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Following on from my recent question on Large, Complex Objects as a Web Service Result. I have been thinking about how I can ensure all future child classes are serializable to XML.

Now, obviously I could implement the IXmlSerializable interface and then chuck a reader/writer to it but I would like to avoid that since it then means I need to instantiate a reader/writer whenever I want to do it, and 99.99% of the time I am going to be working with a string so I may just write my own.

However, to serialize to XML, I am simply decorating the class and its members with the Xml??? attributes ( XmlRoot , XmlElement etc.) and then passing it to the XmlSerializer and a StringWriter to get the string. Which is all good. I intend to put the method to return the string into a generic utility method so I dont need to worry about type etc.

The this that concerns me is this: If I do not decorate the class(es) with the required attributes an error is not thrown until run time..

Is there any way to enforce attribute decoration? Can this be done with FxCop? (I have not used FxCop yet)

UPDATE:

Sorry for the delay in getting this close off guys, lots to do!

Definately like the idea of using reflection to do it in a test case rather than resorting to FxCop (like to keep everything together).. Fredrik Kalseth's answer was fantastic, thanks for including the code as it probably would have taken me a bit of digging to figure out how to do it myself!

+1 to the other guys for the similar suggestions :)

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up vote 17 down vote accepted

I'd write a unit/integration test that verifies that any class matching some given criteria (ie subclassing X) is decorated appropriately. If you set up your build to run with tests, you can have the build fail when this test fails.

UPDATE: You said, "Looks like I will just have to roll my sleeves up and make sure that the unit tests are collectively maintained" - you don't have to. Just write a general test class that uses reflection to find all classes that needs to be asserted. Something like this:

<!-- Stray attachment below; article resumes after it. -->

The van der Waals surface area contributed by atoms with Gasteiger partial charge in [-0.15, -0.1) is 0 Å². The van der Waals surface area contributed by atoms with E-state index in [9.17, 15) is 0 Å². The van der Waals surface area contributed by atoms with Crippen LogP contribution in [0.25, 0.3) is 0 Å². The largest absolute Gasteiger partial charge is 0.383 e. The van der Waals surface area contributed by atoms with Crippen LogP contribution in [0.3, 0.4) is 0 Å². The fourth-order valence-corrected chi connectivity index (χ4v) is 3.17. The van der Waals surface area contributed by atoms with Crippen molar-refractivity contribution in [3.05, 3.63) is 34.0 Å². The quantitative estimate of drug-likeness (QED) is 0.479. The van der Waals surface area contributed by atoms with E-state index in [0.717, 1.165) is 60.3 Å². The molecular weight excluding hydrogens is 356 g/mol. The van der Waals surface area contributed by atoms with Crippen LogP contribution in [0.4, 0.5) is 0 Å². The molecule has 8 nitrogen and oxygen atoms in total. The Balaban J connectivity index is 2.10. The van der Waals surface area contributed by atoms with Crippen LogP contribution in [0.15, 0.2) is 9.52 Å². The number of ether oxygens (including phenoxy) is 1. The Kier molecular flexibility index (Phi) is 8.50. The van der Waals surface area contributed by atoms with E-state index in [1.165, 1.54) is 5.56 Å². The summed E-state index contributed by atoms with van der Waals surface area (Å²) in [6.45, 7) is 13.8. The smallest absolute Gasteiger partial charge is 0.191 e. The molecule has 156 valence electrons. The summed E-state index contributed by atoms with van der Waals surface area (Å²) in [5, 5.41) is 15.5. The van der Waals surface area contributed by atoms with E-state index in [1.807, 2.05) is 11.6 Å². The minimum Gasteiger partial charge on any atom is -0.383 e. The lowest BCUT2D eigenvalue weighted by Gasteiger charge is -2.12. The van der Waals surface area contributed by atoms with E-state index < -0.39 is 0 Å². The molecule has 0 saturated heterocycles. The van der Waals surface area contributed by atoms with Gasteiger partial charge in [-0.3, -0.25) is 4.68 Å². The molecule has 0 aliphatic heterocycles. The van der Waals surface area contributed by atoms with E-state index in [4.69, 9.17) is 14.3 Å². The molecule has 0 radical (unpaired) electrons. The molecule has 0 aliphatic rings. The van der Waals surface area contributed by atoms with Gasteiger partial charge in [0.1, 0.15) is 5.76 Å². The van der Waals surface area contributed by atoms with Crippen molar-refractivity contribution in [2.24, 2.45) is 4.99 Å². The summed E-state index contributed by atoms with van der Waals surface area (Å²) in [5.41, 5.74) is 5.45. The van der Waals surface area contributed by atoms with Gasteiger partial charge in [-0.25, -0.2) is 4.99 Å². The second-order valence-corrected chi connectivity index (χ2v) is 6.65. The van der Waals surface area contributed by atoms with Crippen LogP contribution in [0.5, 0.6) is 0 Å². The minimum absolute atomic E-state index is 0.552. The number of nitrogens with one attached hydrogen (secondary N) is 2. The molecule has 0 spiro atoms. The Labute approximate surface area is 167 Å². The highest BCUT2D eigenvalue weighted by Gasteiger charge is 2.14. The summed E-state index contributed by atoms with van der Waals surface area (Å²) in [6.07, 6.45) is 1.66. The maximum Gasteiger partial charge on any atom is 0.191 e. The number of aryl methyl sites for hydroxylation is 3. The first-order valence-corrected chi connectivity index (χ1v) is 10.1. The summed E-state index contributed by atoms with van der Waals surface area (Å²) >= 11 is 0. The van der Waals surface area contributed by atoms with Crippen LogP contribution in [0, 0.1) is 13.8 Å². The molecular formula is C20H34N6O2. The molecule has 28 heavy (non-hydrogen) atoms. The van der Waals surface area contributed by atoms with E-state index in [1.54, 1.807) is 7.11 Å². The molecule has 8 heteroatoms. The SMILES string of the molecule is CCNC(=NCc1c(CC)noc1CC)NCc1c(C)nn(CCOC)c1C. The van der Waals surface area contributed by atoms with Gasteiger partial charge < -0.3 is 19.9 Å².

[TestClass]
public class When_type_inherits_MyObject
{
    private readonly List<Type> _types = new List<Type>();

    public When_type_inherits_MyObject()
    {
        // lets find all types that inherit from MyObject, directly or indirectly
        foreach(Type type in typeof(MyObject).Assembly.GetTypes())
        {
            if(type.IsClass && typeof(MyObject).IsAssignableFrom(type))
            {
                _types.Add(type);
            }
        }
    }

    [TestMethod]
    public void Properties_have_XmlElement_attribute
    {
        foreach(Type type in _types)
        {
            foreach(PropertyInfo property in type.GetProperties())
            {
                object[] attribs = property.GetCustomAttributes(typeof(XmlElementAttribute), false);
                Assert.IsTrue(attribs.Count > 0, "Missing XmlElementAttribute on property " + property.Name + " in type " + type.FullName);
            }
        }
    }
}
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You can write unit tests to check for this kind of thing - it basically uses reflection.

Given the fact this is possible I guess it would also be possible to write a FxCop rule, but I've never done such a thing.

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You can write an FxCop rule or even check for the attributes by calling GetType() in the base class's constructor and reflecting over the returned type.

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A good FXCop rule (and one which I am finding I need right now) would be to check that all objects that are being added to the ASP.NET Session have the Serializable attribute. I'm trying to move from InProc session state to SQL Server. First time I requested a page, my site blew up on me because non-serializable objects were being stored in Session. Then came the task of hunting through all the source code looking for every instance where an object is set in the Session... FXCop would be a nice solution. Something to work on...

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You can also use this concept/post-processor to enforce relationships between attributes and use similar login to enforce relationships between classes and attributes at compile time:

http://www.st.informatik.tu-darmstadt.de/database/publications/data/cepa-mezini-gpce04.pdf?id=92

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